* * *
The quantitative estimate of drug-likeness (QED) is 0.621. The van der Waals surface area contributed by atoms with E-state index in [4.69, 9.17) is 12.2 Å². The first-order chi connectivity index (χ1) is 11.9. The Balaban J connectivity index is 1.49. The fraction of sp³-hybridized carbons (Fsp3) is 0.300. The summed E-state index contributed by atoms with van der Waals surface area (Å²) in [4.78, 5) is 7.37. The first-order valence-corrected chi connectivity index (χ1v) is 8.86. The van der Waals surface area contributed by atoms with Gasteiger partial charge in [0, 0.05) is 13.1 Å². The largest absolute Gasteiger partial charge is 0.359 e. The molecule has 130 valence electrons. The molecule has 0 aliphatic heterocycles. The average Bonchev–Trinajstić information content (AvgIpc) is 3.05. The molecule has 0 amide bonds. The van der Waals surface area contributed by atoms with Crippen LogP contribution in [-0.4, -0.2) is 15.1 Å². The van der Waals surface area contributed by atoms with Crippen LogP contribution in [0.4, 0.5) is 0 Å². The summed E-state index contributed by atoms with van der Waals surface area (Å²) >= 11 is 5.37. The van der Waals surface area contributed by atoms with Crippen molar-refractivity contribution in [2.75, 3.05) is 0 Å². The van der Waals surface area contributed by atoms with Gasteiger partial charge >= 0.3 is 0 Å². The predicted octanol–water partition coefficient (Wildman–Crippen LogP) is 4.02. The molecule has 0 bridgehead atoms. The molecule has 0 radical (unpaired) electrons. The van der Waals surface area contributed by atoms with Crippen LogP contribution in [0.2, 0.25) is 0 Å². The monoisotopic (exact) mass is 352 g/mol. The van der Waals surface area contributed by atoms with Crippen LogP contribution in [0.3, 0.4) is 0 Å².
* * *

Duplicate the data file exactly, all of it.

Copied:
The quantitative estimate of drug-likeness (QED) is 0.621. The van der Waals surface area contributed by atoms with E-state index in [4.69, 9.17) is 12.2 Å². The first-order chi connectivity index (χ1) is 11.9. The Balaban J connectivity index is 1.49. The fraction of sp³-hybridized carbons (Fsp3) is 0.300. The summed E-state index contributed by atoms with van der Waals surface area (Å²) in [4.78, 5) is 7.37. The first-order valence-corrected chi connectivity index (χ1v) is 8.86. The van der Waals surface area contributed by atoms with Gasteiger partial charge in [0, 0.05) is 13.1 Å². The largest absolute Gasteiger partial charge is 0.359 e. The molecule has 130 valence electrons. The molecule has 0 aliphatic heterocycles. The average Bonchev–Trinajstić information content (AvgIpc) is 3.05. The molecule has 0 amide bonds. The van der Waals surface area contributed by atoms with Crippen LogP contribution in [-0.4, -0.2) is 15.1 Å². The van der Waals surface area contributed by atoms with Crippen LogP contribution in [0.4, 0.5) is 0 Å². The summed E-state index contributed by atoms with van der Waals surface area (Å²) >= 11 is 5.37. The van der Waals surface area contributed by atoms with Crippen molar-refractivity contribution in [2.75, 3.05) is 0 Å². The van der Waals surface area contributed by atoms with Gasteiger partial charge >= 0.3 is 0 Å². The predicted octanol–water partition coefficient (Wildman–Crippen LogP) is 4.02. The molecule has 0 bridgehead atoms. The molecule has 0 radical (unpaired) electrons. The van der Waals surface area contributed by atoms with Crippen LogP contribution in [0.2, 0.25) is 0 Å². The monoisotopic (exact) mass is 352 g/mol. The van der Waals surface area contributed by atoms with Crippen LogP contribution in [0.3, 0.4) is 0 Å².